2017-18 Academic Catalog

Anthropology and Middle Eastern Cultures

Department Head: Dr. William E. Cooke, III, Interim
Graduate Coordinator: Dr. David Hoffman

208 Cobb Institute of Archaeology
Box AR
Mississippi State, MS  39762
Telephone: 662-325-1663
E-mail: DHoffman@anthro.msstate.edu

Graduate study leading to a Master of Arts degree in Applied Anthropology is offered by the Department of Anthropology and Middle Eastern Cultures.

Admission Criteria

  • A complete application for graduate study at MSU
  • Official transcripts showing credits earned at institutions of higher education
  • A 3.00 GPA on the last 60 hours of baccalaureate work
  • A statement of purpose explaining why the applicant wishes to study anthropology at MSU
  • Scores on the General Graduate Record Examination (GRE)
  • Three letters of recommendation from people who know the applicant’s academic ability and potential

A student who is admitted to the program without a bachelor’s degree in anthropology and who has not completed the following will be required to take:

AN 1103Introduction to Anthropology3
AN 1344Introduction to Biological Anthropology4
AN 1143Introduction to Cultural Anthropology3

These courses are not offered for graduate credit. A student who has not taken AN 6123 or its equivalent must take it for graduate credit.

A student enters the graduate program in the fall or spring semester.  To be considered for admission, all application materials must be received by February 15 (fall admission) or October 15 (spring admission).

A request to waive the internship requirement must be provided in writing to the anthropology graduate coordinator by the graduate student.  The request must give details of previous jobs and experience in applied settings, including length of each, employer, supervisor, and kinds of anthropology-related tasks performed.  The student must arrange for submission of a letter from each agency or firm for which the student claims paid or volunteer work.  Such letters must detail the kinds of work performed, the anthropological knowledge required, and must attest to the student’s satisfactory performance of the work.  This material will become part of the student’s file.  The waiver request will be considered by the anthropology graduate coordinator in consultation with other Anthropology faculty.  If the request is granted, a signed copy of the waiver agreement will be placed in the student’s file.  Credit will not be awarded for waived internships.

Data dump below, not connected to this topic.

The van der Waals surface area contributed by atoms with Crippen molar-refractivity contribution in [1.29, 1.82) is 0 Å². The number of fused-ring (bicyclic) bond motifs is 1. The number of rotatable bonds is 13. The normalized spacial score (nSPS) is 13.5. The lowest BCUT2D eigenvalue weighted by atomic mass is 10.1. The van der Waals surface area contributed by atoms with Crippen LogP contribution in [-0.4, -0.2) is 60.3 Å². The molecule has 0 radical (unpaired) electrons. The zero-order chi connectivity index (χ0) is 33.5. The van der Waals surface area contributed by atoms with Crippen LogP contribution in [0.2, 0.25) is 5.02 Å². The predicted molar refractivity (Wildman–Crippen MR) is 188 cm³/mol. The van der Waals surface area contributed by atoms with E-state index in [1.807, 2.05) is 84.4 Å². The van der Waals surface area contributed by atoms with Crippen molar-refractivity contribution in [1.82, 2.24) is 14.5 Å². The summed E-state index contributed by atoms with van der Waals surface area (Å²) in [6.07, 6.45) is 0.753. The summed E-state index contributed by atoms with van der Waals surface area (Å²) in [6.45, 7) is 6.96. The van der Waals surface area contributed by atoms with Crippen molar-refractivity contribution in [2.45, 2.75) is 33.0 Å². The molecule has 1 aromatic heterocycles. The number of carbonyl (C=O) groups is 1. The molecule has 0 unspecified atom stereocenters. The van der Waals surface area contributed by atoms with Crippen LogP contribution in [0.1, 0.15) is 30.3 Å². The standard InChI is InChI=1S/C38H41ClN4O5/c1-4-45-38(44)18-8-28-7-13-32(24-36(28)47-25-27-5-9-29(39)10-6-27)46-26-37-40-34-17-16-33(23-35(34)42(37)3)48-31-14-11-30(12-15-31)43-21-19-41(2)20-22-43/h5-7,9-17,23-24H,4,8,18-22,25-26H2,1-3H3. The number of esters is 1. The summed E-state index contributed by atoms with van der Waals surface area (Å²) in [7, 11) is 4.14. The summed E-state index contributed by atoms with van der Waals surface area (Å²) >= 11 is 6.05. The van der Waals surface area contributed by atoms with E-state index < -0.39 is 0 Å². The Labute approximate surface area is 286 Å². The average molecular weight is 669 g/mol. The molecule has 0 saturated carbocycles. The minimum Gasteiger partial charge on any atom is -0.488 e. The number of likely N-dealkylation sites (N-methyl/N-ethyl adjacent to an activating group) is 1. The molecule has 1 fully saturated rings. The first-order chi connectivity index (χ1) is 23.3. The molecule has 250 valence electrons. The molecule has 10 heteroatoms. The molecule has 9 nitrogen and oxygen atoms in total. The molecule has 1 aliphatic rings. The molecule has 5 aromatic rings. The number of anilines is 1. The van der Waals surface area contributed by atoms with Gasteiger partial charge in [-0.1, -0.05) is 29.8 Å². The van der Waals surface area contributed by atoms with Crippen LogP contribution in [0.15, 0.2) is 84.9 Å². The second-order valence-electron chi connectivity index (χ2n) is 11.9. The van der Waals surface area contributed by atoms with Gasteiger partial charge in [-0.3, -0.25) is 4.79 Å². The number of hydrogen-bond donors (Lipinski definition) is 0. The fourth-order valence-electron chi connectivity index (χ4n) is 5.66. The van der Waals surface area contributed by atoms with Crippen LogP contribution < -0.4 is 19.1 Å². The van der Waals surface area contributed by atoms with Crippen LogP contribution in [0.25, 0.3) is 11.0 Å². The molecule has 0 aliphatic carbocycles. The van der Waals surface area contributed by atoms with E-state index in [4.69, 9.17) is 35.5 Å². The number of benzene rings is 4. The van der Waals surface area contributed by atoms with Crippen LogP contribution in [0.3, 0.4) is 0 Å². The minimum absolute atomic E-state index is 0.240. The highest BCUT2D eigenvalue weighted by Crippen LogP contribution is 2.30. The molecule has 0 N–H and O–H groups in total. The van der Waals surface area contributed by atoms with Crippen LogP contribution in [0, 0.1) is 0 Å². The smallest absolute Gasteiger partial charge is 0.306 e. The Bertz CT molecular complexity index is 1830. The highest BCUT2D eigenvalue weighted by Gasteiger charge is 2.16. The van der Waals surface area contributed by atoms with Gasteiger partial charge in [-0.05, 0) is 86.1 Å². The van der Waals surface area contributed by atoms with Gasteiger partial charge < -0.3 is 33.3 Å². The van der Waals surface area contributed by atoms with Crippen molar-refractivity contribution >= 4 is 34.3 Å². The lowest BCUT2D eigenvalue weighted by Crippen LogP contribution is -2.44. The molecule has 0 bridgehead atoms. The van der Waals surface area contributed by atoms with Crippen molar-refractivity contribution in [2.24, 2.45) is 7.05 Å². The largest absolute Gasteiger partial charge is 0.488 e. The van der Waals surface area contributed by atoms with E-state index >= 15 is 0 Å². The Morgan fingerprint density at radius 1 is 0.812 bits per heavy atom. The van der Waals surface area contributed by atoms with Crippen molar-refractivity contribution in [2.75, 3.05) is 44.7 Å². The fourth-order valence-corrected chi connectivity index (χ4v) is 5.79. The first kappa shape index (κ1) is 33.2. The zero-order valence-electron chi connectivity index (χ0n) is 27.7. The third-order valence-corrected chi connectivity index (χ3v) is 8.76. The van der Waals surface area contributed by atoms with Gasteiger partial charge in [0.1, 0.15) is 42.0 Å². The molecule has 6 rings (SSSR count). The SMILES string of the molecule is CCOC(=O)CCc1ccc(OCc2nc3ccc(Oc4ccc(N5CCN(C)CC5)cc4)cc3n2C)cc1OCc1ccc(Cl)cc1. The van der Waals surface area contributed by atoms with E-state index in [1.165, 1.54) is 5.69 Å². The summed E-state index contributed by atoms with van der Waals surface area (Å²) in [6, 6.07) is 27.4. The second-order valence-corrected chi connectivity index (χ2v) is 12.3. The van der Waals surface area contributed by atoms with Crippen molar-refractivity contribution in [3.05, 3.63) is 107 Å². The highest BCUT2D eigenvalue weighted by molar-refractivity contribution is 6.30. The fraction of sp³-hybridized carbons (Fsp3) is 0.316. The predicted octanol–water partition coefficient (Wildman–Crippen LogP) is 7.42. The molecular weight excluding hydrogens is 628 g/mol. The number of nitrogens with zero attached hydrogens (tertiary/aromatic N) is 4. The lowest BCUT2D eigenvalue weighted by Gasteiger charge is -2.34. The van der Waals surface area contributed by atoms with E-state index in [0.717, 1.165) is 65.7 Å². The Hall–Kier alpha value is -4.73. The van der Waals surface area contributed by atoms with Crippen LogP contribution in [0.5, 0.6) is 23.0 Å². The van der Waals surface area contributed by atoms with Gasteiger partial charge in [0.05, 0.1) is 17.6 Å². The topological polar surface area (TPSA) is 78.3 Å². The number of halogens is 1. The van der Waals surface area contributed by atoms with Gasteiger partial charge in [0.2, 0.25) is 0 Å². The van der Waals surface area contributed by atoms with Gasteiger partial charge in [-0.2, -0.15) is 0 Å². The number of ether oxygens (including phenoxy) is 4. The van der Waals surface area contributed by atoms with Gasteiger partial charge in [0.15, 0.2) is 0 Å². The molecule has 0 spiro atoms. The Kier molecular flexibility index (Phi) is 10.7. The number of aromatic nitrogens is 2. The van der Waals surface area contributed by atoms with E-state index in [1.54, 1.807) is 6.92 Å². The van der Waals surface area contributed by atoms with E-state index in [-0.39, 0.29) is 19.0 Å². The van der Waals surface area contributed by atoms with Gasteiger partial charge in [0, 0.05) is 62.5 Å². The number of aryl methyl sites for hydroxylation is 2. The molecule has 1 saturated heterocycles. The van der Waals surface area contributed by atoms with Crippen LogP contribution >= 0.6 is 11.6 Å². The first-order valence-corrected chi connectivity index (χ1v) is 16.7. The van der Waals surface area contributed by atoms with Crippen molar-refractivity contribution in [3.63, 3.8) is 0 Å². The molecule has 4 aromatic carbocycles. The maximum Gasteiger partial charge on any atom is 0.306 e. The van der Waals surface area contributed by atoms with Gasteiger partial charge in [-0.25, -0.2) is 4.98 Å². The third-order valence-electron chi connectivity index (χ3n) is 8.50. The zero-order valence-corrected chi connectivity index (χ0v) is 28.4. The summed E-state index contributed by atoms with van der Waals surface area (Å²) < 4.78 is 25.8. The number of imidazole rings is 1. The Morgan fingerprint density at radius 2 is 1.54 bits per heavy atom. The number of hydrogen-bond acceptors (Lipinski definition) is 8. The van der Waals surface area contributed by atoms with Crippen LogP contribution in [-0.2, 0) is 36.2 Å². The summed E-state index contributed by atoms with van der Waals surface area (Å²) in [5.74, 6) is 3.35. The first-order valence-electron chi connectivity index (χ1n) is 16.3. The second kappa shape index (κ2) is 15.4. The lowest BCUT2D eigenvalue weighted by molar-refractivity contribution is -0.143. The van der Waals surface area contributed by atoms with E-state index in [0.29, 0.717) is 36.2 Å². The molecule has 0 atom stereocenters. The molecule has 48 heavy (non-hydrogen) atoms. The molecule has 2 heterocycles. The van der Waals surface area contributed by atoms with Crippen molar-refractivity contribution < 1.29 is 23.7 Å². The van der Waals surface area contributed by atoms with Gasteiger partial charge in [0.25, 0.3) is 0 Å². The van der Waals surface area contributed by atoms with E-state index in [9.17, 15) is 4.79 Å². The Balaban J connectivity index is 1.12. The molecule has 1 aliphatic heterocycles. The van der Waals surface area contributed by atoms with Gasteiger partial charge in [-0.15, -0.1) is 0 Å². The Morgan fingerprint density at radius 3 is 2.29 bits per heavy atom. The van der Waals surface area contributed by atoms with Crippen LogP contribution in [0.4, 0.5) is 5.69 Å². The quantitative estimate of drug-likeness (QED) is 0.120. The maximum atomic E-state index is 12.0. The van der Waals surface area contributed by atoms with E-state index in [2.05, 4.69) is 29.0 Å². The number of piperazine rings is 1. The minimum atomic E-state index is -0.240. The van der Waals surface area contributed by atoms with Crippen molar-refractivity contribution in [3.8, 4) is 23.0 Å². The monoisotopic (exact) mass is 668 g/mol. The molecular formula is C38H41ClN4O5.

Provisional Admission

An applicant who has not fully met the GPA requirements stipulated by the University and the Anthropology program for admission may be granted admission as a degree-seeking graduate student with provisional status.  Such students must have as their initial objective advancement to regular status. Provisional students must receive a 3.00 GPA on the first 9 hours of graduate-level courses on their program of study taken at Mississippi State University (with no grade lower than a C) to gain regular admission status.  Courses with an S grade, transfer credits, or credits earned while in Unclassified status cannot be used to satisfy this requirement.  If a 3.00 is not attained, the provisional student will be dismissed from graduate study.  While in the provisional status, students are not eligible to hold a graduate assistantship.

Assistantships

Applications for assistantships must be completed separately from admission applications and be submitted directly to the Anthropology Graduate Coordinator.  Assistantship applications may be obtained from the coordinator (contact information below).  An academic writing sample is required as part of the assistantship application.  Assistantship application deadlines are February 15 (for fall semester) and October 15 (for spring semester).